9th Circuit Court of Appeals rules in favor of Incline district in beach access case
INCLINE VILLAGE, Nev. and#8212; Christmas has come two days late for the Incline Village General Improvement District.
A three-judge panel of the 9th U.S. Circuit Court of Appeals out of San Francisco on Tuesday rejected an appeal filed by Crystal Bay resident Frank Wright, who argued IVGID had violated the constitution by not allowing him and other district residents equal access to Incline, Ski, Burnt Cedar and Hermit beaches.
The 21-page opinion authored by Judge Milan D. Smith, Jr., marks the latest chapter in years-long saga over beach access in Incline Village, and is the latest action in a nearly three-year-long back-and-forth debate between IVGID and Wright, who filed his initial lawsuit in March 10, 2008, in U.S. District Court.
In a Tuesday phone interview, IVGID General Manager Bill Horn, who took over the district in 2001, expressed his pleasure, saying he was and#8220;never worriedand#8221; the 9th Circuit would rule differently.
and#8220;I always felt we have adhered to the constitution during … my 10 and a half years overseeing the district,and#8221; Horn said. and#8220;The board has always felt it did not have the authority to change the deed restriction. I’m pleased with the federal decision and the 9th Circuit decision … it supports a long-standing decision of the trustees prior to 2001 and since I arrived.and#8221;
Wright said he just received the ruling when called Tuesday afternoon for comment. He said he had skimmed the order but had yet to read it fully.
and#8220;Well, you win some, you lose some,and#8221; Wright said. and#8220;I’m disappointed with the ruling, but it’s not over. My attorney and I are going to sit down and look at our options and go from there.and#8221;
Possible options include appealing the ruling to the entire 9th Circuit Court of Appeals (rather than a three-judge panel) or even the U.S. Supreme Court, Wright said, although he said he couldn’t speculate if things would go that far.
Ted Fuller, current chair of the IVGID board (who was not a board member when Wright filed the original suit), did not return calls for comment Tuesday.
By being one of the 427 IVGID parcels denied access to the Incline beaches, Wright had argued that his rights to free speech, assembly and association were being violated. Furthermore, he argued the district’s Ordinance No. 7 and#8212; which details the 1968 deed restriction that allows access to Incline, Burnt Cedar, Ski and Hermit beaches only to parcels situated within IVGID boundaries as of that year and#8212; violated his and#8220;equal protection rights by treating him differently from and#8216;residents’ of parcels which were within the confines of IVGID as it was constituted…and#8221;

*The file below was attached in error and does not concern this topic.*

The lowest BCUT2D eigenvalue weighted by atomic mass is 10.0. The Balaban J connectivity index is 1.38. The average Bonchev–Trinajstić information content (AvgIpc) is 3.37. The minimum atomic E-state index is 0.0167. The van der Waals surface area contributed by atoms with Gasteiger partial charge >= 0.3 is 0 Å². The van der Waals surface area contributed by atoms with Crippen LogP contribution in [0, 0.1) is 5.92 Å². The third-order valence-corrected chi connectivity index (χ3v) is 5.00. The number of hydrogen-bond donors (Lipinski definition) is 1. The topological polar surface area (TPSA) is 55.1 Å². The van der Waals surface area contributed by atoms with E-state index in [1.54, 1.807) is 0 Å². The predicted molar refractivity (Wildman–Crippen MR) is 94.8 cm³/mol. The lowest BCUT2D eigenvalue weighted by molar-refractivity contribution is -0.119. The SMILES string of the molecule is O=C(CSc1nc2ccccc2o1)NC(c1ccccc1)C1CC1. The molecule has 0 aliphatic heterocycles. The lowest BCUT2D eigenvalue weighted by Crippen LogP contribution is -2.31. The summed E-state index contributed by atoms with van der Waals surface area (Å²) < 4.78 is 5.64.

On April 20, 2010, Judge Larry R. Hicks ruled in favor of IVGID, therefore upholding the 1968 deed restriction. Shortly after, Wright appealed Hicks’ ruling to the 9th Circuit, maintaining his First and 14th Amendments were being violated.
Tuesday’s ruling upholds Hicks’ opinion, and states the following: and#8220;Ordinance 7 expressly references the restrictive covenant. The fact that only owners of the portions of the 1968 property paid for the purchase and improvement of the beaches also strongly supports Ordinance 7’s reasonableness.and#8221;
Wright also challenged IVGID’s Policy and Procedure 136, which designates certain walkways and sidewalks within boundaries of the beaches and all district venues as public forums, while specifically stating the beach areas themselves are not.
The 9th Circuit disagreed, finding the beaches are not and#8220;traditional public forum,and#8221; and that laws allow restrictions.
The decision cited other court rulings that said the First Amendment does not guarantee access to property simply because it is owned or controlled by the government, and that government can limit use of properties under its control and#8220;to the uses to which the properties are fully dedicated.and#8221;
and#8220;Although persons who are lawfully granted access to the beaches may swim, play games, rest and enjoy the surroundings at the beaches as they could at a typical public park, the properties here are not ordinary beaches,and#8221; the ruling said, noting that gates and kiosks separate the restricted beaches from public areas and and#8220;clearly indicate to the public that the beaches are not intended for the exercise of First Amendment rights.and#8221;
and#8220;The beaches are a special enclave, subject to greater restriction on access than the parking lots and other areas surrounding the beaches,and#8221; the ruling said.
and#8212; The Associated Press contributed to this report.